I wrote earlier about what the jobs numbers mean for the 2012 election (hint: they are not good for the current administration). But at some level, who cares? This is the aspect that concerns Washington most, but it is surely the least important consideration: neither Barack Obama, nor his staff, are going to have any trouble finding new employment in the event that they are terminated come January 2013.
But for people who are not in the White House, the implications really are devastating. Unemployment is one of the most devastating things that can happen to you in American society. Long-term unemployment is expecially bad--and that's what we're suffering from. It has been at unprecedented highs in this recession. You can see the job market story in three graphs from the BLS JOLTS survey, which measures turnover.
The above graph shows separations, hires, and the unemployment rate. What it shows is that separations didn't rise during the recession--except for a brief uptick during the financial crisis, they actually fell. That seems to be because people stopped quitting their jobs, which by late 2009, is offsetting layoffs:
But as of April, the latest JOLTS data that's available, hiring had only recovered slightly. (And of course, in the last two months, it basically fell back to zero net new jobs.) That means that we're left with a giant overhang of unemployed people.
That's why long-term unemployment has become such a problem. Our unemployment problem is not, as in previous recessions, that too many people are entering unemployment. Layoffs and discharges are actually lower than they've been in a decade. Rather, our problem is that people aren't exiting unemployment. And that's a much bigger issue.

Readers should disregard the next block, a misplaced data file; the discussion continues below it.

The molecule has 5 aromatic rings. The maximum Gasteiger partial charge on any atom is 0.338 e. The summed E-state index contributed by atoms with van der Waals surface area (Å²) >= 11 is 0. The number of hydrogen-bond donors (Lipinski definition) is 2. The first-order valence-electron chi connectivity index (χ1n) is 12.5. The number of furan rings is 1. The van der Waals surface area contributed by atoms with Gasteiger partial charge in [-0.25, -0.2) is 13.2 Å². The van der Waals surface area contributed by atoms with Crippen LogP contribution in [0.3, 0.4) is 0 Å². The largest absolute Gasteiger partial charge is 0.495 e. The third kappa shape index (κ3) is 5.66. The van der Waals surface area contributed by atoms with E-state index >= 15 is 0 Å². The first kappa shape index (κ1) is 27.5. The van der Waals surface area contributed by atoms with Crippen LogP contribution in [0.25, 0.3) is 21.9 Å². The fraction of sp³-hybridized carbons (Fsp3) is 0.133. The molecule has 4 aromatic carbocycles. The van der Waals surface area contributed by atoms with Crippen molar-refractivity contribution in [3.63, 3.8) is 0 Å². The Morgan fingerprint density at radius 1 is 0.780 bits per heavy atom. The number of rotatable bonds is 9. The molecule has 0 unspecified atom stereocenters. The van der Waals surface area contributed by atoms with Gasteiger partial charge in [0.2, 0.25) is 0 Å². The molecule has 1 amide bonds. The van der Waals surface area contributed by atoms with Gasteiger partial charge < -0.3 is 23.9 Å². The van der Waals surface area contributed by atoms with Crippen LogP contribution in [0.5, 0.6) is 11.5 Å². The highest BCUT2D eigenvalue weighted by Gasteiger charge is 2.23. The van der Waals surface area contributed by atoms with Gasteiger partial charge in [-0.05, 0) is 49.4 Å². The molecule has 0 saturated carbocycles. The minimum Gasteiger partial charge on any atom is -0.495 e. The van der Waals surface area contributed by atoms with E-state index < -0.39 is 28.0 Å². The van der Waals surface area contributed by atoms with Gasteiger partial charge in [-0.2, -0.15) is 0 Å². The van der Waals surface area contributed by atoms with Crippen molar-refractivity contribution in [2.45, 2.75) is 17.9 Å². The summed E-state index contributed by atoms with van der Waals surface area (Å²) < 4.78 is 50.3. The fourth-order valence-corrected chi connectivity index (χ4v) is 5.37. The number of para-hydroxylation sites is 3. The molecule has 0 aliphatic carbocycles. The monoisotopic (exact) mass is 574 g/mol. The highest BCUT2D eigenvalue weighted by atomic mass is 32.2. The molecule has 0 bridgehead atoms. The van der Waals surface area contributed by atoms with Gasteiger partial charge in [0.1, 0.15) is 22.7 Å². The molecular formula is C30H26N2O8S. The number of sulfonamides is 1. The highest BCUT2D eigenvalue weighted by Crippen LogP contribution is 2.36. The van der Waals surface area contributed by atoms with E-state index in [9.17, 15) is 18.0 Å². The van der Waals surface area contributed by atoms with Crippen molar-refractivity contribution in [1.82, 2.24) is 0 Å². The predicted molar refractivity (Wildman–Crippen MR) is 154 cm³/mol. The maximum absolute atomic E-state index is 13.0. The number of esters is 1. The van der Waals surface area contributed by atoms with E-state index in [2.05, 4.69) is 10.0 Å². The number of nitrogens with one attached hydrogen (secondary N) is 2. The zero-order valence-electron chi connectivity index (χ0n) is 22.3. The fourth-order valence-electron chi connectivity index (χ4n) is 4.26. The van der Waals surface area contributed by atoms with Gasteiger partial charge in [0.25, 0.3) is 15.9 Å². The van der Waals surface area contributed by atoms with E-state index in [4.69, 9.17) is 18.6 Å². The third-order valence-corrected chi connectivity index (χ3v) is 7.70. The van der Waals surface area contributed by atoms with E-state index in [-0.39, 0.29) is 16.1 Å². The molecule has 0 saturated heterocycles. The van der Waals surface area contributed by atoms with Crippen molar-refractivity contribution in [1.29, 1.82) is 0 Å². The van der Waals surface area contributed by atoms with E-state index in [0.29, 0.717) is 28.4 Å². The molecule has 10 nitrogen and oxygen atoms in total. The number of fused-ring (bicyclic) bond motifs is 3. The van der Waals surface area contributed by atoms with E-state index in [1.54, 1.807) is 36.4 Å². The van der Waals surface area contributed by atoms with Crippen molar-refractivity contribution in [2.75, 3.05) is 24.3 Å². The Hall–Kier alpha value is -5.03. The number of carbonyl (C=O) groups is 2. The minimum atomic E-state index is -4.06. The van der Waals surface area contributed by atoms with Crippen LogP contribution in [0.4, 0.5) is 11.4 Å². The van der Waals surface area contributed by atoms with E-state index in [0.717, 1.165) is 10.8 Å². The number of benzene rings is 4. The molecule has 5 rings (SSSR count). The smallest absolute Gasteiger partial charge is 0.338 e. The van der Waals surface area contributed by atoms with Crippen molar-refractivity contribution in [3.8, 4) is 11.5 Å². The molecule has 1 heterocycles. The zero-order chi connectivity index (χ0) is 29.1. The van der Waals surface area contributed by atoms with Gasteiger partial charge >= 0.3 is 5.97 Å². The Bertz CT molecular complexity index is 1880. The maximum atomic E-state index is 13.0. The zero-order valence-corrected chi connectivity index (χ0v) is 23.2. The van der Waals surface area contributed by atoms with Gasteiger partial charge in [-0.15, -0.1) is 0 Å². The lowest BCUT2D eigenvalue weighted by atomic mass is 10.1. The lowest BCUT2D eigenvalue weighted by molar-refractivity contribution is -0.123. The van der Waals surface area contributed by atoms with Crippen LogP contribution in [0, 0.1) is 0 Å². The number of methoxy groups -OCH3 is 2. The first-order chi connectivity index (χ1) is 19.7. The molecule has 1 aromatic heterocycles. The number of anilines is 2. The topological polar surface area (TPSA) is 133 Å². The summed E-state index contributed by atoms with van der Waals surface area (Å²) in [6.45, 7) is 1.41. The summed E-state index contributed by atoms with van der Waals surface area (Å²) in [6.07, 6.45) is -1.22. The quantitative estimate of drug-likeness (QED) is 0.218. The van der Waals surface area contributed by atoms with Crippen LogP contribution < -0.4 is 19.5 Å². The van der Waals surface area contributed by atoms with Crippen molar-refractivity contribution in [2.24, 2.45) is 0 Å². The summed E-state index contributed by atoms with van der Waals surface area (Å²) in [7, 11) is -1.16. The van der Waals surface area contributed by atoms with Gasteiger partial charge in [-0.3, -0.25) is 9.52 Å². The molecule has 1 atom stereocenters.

Human capital is like almost any other form of capital: it is a depreciating asset. The longer you stay out of the workforce, the less valuable you are to potential employers. You lose market intelligence and industry connections. Your technical knowledge and skills atrophy. And as my colleague Don Peck wrote in a devastating piece last year, the psychological effects of long-term unemployment change you permanently. Many of the people who have now been unemployed for years may never work again, or not at anything like the income that they had been expecting.
I was unemployed for basically two years between the time I graduated from business school in 2001, and the time I accepted a job with The Economist in 2003. I was much luckier than most people in that situation, both because my parents let me stay in their spare bedroom, and because I was working during much of that time--freelancing, flirting with a start up, doing some tech consulting, and of course, working in a trailer at Ground Zero. But none of these were permanent, and at the time, it wasn't clear that any of them were going to turn into something. I felt the isolation and the desperate fear of everyone who doesn't have a "real job", the people who don't know how they're going to earn enough over the next forty years to keep body and soul together. I experienced real despair for the first time in my life. And it changed me, permanently.
The least important change was the one that is best measured: people who have a bout of unemployment at the beginning of their careers still earn less than their peers ten years later. What really matters is how it changed my outlook on the world. I became afraid then in a way that has never really left me. I obsess about economic security. I catastrophize small setbacks. Before 2001, I was fairly blithely indifferent to the prospect of misfortune; now I spend an awful lot of time cataloguing everything that could possibly go wrong. My grandfather used to hide pretty substantial sums of money around the house, the legacy of the Great Depression's bank failures, which I thought was very funny. Now it sounds sort of sensible.